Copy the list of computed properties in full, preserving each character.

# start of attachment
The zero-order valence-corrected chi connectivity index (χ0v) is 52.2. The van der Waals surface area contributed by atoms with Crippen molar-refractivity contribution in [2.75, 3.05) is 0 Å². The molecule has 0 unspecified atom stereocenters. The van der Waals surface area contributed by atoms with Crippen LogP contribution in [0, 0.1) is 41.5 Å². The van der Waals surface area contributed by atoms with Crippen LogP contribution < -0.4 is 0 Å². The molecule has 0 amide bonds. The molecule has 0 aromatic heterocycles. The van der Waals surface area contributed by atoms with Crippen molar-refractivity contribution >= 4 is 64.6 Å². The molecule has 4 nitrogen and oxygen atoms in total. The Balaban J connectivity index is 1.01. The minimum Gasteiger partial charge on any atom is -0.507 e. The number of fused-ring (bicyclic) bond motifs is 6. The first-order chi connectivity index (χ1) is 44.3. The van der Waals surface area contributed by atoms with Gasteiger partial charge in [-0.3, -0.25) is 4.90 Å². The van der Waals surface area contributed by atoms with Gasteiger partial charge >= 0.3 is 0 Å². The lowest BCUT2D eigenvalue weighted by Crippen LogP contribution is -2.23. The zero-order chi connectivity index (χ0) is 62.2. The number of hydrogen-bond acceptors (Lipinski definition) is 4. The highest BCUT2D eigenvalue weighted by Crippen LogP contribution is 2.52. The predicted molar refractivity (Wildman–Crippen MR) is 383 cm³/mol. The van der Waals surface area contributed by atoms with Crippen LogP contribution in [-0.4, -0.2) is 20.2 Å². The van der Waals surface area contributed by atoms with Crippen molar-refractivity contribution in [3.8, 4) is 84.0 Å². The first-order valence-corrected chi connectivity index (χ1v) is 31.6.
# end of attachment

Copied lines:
The zero-order valence-corrected chi connectivity index (χ0v) is 52.2. The van der Waals surface area contributed by atoms with Crippen molar-refractivity contribution in [2.75, 3.05) is 0 Å². The molecule has 0 unspecified atom stereocenters. The van der Waals surface area contributed by atoms with Crippen LogP contribution in [0, 0.1) is 41.5 Å². The van der Waals surface area contributed by atoms with Crippen LogP contribution < -0.4 is 0 Å². The molecule has 0 amide bonds. The molecule has 0 aromatic heterocycles. The van der Waals surface area contributed by atoms with Crippen molar-refractivity contribution >= 4 is 64.6 Å². The molecule has 4 nitrogen and oxygen atoms in total. The Balaban J connectivity index is 1.01. The minimum Gasteiger partial charge on any atom is -0.507 e. The number of fused-ring (bicyclic) bond motifs is 6. The first-order chi connectivity index (χ1) is 44.3. The van der Waals surface area contributed by atoms with Gasteiger partial charge in [-0.3, -0.25) is 4.90 Å². The van der Waals surface area contributed by atoms with Gasteiger partial charge >= 0.3 is 0 Å². The lowest BCUT2D eigenvalue weighted by Crippen LogP contribution is -2.23. The zero-order chi connectivity index (χ0) is 62.2. The number of hydrogen-bond acceptors (Lipinski definition) is 4. The highest BCUT2D eigenvalue weighted by Crippen LogP contribution is 2.52. The predicted molar refractivity (Wildman–Crippen MR) is 383 cm³/mol. The van der Waals surface area contributed by atoms with Crippen LogP contribution in [-0.4, -0.2) is 20.2 Å². The van der Waals surface area contributed by atoms with Crippen molar-refractivity contribution in [3.8, 4) is 84.0 Å². The first-order valence-corrected chi connectivity index (χ1v) is 31.6.